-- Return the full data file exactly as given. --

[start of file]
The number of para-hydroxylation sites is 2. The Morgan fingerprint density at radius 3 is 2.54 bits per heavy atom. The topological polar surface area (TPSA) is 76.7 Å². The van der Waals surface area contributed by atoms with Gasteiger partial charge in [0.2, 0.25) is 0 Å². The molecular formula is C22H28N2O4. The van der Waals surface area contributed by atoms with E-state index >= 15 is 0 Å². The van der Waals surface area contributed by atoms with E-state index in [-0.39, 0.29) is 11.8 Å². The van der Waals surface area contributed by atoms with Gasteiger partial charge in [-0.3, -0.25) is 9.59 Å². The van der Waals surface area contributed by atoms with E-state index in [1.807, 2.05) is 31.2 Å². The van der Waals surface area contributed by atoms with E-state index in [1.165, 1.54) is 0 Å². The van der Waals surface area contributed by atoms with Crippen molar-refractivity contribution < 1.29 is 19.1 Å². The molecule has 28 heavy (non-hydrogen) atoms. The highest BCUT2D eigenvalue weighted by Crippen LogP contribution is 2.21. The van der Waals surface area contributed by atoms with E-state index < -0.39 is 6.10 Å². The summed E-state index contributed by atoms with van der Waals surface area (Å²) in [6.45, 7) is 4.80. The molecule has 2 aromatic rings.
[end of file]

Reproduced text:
The number of para-hydroxylation sites is 2. The Morgan fingerprint density at radius 3 is 2.54 bits per heavy atom. The topological polar surface area (TPSA) is 76.7 Å². The van der Waals surface area contributed by atoms with Gasteiger partial charge in [0.2, 0.25) is 0 Å². The molecular formula is C22H28N2O4. The van der Waals surface area contributed by atoms with E-state index >= 15 is 0 Å². The van der Waals surface area contributed by atoms with E-state index in [-0.39, 0.29) is 11.8 Å². The van der Waals surface area contributed by atoms with Gasteiger partial charge in [-0.3, -0.25) is 9.59 Å². The van der Waals surface area contributed by atoms with E-state index in [1.807, 2.05) is 31.2 Å². The van der Waals surface area contributed by atoms with E-state index in [1.165, 1.54) is 0 Å². The van der Waals surface area contributed by atoms with Crippen molar-refractivity contribution < 1.29 is 19.1 Å². The molecule has 28 heavy (non-hydrogen) atoms. The highest BCUT2D eigenvalue weighted by Crippen LogP contribution is 2.21. The van der Waals surface area contributed by atoms with E-state index < -0.39 is 6.10 Å². The summed E-state index contributed by atoms with van der Waals surface area (Å²) in [6.45, 7) is 4.80. The molecule has 2 aromatic rings.